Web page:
RCR / Projects / B1 Anthropology & Geography

B1 - Anthropology

 

Violent Regulation and Social-Ecological Transformation of Wetland Ecosystems in East Africa


Research Areas: Social and Cultural Geography / Social and Cultural Anthropology

Principal Investigators:     

Dr. Patrick Sakdapolrak
Prof. Dr. Michael Bollig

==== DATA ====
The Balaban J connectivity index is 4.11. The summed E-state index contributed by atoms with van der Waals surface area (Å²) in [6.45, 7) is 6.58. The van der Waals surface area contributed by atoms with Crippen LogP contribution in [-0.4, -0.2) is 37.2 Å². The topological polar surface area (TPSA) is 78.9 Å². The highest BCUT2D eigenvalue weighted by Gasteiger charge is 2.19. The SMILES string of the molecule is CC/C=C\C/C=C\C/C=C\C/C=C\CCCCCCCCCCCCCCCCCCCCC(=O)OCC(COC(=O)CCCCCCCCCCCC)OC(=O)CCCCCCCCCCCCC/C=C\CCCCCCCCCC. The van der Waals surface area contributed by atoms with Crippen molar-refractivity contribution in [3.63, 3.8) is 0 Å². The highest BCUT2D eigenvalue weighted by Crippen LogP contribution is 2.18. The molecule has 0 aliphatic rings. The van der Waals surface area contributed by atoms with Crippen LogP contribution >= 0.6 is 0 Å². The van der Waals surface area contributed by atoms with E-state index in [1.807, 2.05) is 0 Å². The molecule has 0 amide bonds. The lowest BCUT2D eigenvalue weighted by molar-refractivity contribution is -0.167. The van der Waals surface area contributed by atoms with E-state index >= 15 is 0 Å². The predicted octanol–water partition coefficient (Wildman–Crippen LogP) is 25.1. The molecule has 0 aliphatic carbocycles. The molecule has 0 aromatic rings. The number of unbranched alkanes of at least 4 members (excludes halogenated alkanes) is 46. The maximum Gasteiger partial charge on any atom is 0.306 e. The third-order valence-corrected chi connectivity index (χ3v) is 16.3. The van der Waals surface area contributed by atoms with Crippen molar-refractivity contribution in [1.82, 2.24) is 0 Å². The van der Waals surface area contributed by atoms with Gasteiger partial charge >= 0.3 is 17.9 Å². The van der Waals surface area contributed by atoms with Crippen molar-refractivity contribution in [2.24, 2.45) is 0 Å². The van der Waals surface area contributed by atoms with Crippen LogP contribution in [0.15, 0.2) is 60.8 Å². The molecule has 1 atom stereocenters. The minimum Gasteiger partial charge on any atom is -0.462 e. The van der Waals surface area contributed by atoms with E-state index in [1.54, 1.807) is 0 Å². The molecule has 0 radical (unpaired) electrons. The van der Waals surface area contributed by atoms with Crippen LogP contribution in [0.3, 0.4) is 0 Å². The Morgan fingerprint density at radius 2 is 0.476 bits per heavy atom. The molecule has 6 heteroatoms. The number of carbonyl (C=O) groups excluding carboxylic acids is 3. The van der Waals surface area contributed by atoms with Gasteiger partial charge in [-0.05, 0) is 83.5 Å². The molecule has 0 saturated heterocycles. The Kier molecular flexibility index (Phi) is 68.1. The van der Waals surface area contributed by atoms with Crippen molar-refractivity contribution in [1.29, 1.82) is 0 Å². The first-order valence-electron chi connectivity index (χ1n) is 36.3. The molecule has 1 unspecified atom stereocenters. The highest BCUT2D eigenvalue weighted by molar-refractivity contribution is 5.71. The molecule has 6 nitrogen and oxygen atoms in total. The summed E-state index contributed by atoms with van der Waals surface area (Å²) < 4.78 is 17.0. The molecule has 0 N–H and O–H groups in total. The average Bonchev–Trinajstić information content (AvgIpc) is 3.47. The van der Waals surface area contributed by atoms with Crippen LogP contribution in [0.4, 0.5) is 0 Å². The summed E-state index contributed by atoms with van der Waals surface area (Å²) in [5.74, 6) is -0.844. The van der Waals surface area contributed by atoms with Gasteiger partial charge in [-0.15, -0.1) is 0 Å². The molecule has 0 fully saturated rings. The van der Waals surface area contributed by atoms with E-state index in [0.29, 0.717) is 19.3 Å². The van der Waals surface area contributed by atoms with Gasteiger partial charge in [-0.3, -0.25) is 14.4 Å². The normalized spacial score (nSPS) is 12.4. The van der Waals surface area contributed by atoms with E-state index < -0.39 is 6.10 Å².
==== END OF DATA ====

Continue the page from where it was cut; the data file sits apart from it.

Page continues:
The sub-project seeks to understand the dynamics of transformation of social-ecological systems of two exemplary wetland ecosystems in East Africa, namely Lake Naivasha and Lake Baringo, both situated in Kenya's Rift Valley. The respective social-ecological systems are ecologically rich but highly fragile and they have become contested arenas in which a large number of conflicting actors negotiate various critical agendas. Preliminary work on the two regions shows, that a number of conflicts have triggered vital changes in both social-ecological systems. The rapid expansion of agro-industries and connected to it the immigration of ten thousands of workers in the one case (Naivasha), and the escalation of inter-community violence and the politicisation and ethnicising of resource issues in the other case (Baringo) led to the search for new forms of regulation of social-ecological dynamics. Various strategies are applied to garner support for or enforce new forms of regulation of human-environment relations. A fundamental option in both cases for both powerful and powerless actors is to resort to structural and/or physical violence. Here the sub-project places its focus: how does conflict and violence shape the regulation of human-environment relations? Current social-ecological research defines violent regulation as a process in which multifarious actors resort to direct and/or structural violence to determine the regulation of deeply contested society-nature interactions in favour of their own interests. Violent regulation is, therefore, both a means and an expression of social struggles that are fought around new social-ecological regimes in rapidly transforming systems. The sub-project combines approaches from social geography and social and cultural anthropology. While the social-geographical part of the sub-project will concentrate on cross-scale dynamics of violent regulations and on conflicting modes of regulation of human-environment relations, the social-anthropological part will focus on the use of violence, commoditization and politicization of local modes of regulation and emergent institutions. Both perspectives will converge on conceptualizing violent regulation as a negotiation process and as social and cultural practice that reflects the coupling of the social, ecological and semiotic subsystems of SES.

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